Readers in Council,
The Japan Times,
5-4 Shibaura 4-chome,
Minato-ku, Tokyo 108-0023
In the wake of the unfolding Jun Hase murder case in Kobe, your story about ex-convict Hitoshi Fujiwara (“Former convict publishes way to normal life - in English,” July 8) gives the public even more food for thought about the nature and applications of, and consequences of, crime and punishment.
Whatever else Fujiwara has done in and with his life - his success in ‘going straight” - one truth remains: He is a murderer. When he is dead and gone he can e remembered for this at least as much as for anything else, and some might say that he should be remembered for this more than for anything else.
Paying one’s debt to society through imprisonment or some other way, rehabilitation through therapy or incarceration, and even forgiveness by society as a whole as well as by individual victims and victims’ families does not erase guilt. Guilt remains and nothing that comes after malfeasance can change the fact of the wrongdoing to begin with.
In the case of the Hase murder the young age of the suspect does nothing to mitigate the magnitude of his guilt, if indeed he is guilty. In human society, age is frequently successfully used to mitigate punishment and after the completion of punishment the matter of guilt is too quickly diminished in the collective imagination.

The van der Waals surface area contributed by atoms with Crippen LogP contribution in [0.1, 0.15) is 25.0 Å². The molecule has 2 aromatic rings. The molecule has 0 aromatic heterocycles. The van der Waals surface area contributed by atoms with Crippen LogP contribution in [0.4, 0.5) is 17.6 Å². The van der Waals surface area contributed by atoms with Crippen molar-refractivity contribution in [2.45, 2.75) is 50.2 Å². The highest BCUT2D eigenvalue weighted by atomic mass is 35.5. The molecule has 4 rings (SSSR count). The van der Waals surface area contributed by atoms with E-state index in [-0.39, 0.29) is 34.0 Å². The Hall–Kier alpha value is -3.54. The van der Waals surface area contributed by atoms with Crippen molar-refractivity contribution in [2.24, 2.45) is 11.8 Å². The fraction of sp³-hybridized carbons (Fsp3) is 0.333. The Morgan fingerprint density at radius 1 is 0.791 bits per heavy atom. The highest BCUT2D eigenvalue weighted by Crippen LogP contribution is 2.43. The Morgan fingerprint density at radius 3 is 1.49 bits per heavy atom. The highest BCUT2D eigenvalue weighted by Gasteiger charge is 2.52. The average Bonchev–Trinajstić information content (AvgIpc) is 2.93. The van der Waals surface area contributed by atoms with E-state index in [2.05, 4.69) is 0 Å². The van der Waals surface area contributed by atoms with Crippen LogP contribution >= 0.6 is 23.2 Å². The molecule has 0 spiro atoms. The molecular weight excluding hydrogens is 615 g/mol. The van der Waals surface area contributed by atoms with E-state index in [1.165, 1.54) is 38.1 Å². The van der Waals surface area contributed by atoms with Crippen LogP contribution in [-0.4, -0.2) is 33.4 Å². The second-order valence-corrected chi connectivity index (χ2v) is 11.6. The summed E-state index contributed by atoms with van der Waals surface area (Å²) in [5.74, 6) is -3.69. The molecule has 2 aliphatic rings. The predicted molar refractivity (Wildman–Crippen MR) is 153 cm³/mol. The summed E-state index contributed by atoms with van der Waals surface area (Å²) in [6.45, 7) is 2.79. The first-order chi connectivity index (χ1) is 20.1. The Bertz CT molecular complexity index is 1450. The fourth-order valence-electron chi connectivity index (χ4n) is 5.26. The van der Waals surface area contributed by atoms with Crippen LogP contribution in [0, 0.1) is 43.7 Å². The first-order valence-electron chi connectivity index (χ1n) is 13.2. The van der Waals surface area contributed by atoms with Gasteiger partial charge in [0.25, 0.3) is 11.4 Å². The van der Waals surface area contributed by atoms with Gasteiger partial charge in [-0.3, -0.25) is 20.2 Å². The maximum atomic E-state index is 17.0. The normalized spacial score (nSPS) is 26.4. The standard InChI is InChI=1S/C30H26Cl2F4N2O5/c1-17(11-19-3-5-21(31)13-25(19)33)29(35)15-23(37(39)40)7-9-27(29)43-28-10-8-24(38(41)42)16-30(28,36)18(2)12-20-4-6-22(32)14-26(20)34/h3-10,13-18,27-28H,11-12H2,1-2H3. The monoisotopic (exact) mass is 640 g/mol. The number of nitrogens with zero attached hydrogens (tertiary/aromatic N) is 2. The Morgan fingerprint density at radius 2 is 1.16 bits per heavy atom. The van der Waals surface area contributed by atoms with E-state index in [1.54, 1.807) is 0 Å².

If the teenaged suspect in Kobe is convicted of the Hase murder then his name should be published so that the public can know him as a murderer throughout the rest of his life, and even after his death. The same is true of Fujiwara.
Published on Sunday, July 13, 1997 as “Crime and Punishment.”
The killing of Jun Hase caused a firestorm in the media, politics and the public. It was chilling and horrific in a manner hardly imagined in Japan before. The juvenile suspect was never publicly identified because of his age. The police handling of the case got off to a typically farcical start. The police thought they were dealing with an adult based on the sophistication of kanji that the boy killer used in taunting letters written and sent to the police department (á là Jack the Ripper).
My objection to the Hitoshi Fujiwara story is part philosophical and part a matter of linguistics and nomenclature. I do not want to deny true rehabilitation and repentance by a convict. But I do deny that since Fujiwara’s sentence is fulfilled he has ceased to be a murderer. The question, even after serving his prison sentence is, “Did he commit murder or didn’t he? He did? Well, what do we call those who commit murder? We call them murderers.” I object to the pretense that Mr. Fujiwara is no longer a murder because it does a disservice to him as well as to us. It is an insult to us, to his victim and, in a way, to Mr. Fujiwara himself. Pretenidng differently is plain dishonesty.